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xiv. 12, the fourteenth day of the see Matt. xi. 21, Luke x. 13, 2 Pet. month is called the first day of un

ii. 3.

2. The expression, “when leavened bread, which it could not the even was come,” Matt. xxvii. be if it ended at sunset. The pass- 57, and Mark xv. 42, in other plaover was to be eaten in the evening ces ineans at or after sunset, Matt. of the fourteenth day of the month. vii, 15, compared with Mark i. 32. And no leavened bread was to be Matt. xx. 8, ix. 12. Matt. xxvi. 20, eaten afterwards for seven days— compared with Deut. xvi. 6, and Ex. xii. 15, 18 The fifteenth day John vi. 16, 17.

3. The evening was therefore properly the first day generally means at or after sunset. of unleavened bread, Lev. xxiii. 6. Josh. x. 26, 27. 2 Chron. xviii. 34. Numb. xxviii. 17. But as they be. Ezek. xii. 7. Ps. civ. 23. 4. Those gan to eat unleavened bread after, who hold that the Sabbath begins or with the passover, Ex. xii. 8, that at sunset, say that in Gen. i. 5, evening, if the fifteenth day did not Lev. xxiii. 32, Matt. viii. 19, and begin till midnight, was a part of Mark i. 32, the evening means sunthe fourteenth day. Hence the set. 5. If the expression, “ when fourteenth day might be called the the even was come,

does not first day of unleavened bread. But mean the second evening or sunif the fourteenth day, on the evening set, no one can tell what it does of which the passover was eaten,

mean, or what time had come. ended at sunset, it could not with It is therefore manifest, that it any propriety be called the first day was sunset when Joseph “took the of unleavened bread, because un- body of Jesus.” And then he and leavened bread was not eaten until Nicodemus, having “a mixture of the beginning of the fifteenth day. myrrh and aloes about an hundred And yet Matthew and Mark both pounds weight,” embalmed the call the fourteenth day, the first body as the manner of the Jews day of unleavened bread. As there- was to bury,” John xix. 39, 40; fore unleavened bread was first eat- which must have taken a consideen in the evening following the rable time. And as it was full fourteenth day, they manifestly moon, it was sufficiently light to do reckoned that evening as belong- all they did, without inconvenience. ing to the fourteenth day. Luke And after the body was put in the says it was the day “in which tomb “ the women which came with the passover must be killed.” But him from Galilee and beheld how as it was killed in the evening, it the body was laid, returned and was not in that day if it ended at prepared spices and ointments, and sunset.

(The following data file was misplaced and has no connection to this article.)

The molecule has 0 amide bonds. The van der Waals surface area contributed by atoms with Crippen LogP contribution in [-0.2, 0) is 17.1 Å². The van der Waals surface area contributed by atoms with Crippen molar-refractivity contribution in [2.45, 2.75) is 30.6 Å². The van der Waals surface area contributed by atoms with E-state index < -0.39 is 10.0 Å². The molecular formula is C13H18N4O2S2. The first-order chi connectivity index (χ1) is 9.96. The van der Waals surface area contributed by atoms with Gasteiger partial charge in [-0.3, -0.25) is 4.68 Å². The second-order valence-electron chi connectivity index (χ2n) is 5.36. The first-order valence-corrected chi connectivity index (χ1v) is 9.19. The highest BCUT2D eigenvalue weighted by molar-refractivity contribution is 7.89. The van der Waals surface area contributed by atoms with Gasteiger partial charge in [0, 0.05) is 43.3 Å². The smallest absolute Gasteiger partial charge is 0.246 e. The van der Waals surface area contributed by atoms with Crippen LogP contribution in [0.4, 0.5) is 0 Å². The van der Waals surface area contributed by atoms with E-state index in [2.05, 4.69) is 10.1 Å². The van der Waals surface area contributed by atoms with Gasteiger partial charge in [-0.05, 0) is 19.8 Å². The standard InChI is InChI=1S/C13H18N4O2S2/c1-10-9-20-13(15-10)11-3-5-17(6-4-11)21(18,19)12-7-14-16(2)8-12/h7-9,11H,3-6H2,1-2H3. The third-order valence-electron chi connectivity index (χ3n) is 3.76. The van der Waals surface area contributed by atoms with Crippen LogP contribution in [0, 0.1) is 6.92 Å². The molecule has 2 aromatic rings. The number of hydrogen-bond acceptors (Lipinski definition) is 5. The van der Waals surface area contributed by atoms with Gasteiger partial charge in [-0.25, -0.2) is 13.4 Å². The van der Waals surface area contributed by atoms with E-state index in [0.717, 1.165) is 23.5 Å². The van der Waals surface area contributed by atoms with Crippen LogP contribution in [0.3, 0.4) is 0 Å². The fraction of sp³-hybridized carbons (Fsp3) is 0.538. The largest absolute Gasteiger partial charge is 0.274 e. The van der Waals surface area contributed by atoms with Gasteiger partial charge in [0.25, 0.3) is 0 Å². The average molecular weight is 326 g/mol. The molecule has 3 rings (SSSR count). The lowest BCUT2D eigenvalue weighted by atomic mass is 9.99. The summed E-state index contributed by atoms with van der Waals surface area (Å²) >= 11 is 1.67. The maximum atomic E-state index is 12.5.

rested the Sabbath day according 4. The account of the burial of to the commandment." Christ furnishes evidence that the believe that it was not after sunset Sabbath did not begin at sunset. when they had prepared their spiIt was in the evening when his body ces and ointments ? And yet, after was put in the tomb. For “the they had done this, they “rested evening was come when Joseph the Sabbath day according to the went to Pilate and begged the body commandment," which required of Jesus.” The evening here could that no work should be done on not mean the first evening which the Sabbath. And therefore the began at noon, but the second, Sabbath did not begin at sunset. which began at sunset.

For 1. And if it had begun at sunset, Jesus had been radas, a long time Christ's prediction must have faildead, though he did not expire till ed that he should be three days after three o'clock, Mark xv. 44. and three nights or a part of three That this is the meaning of wara, days (according to the Jews' man

Can any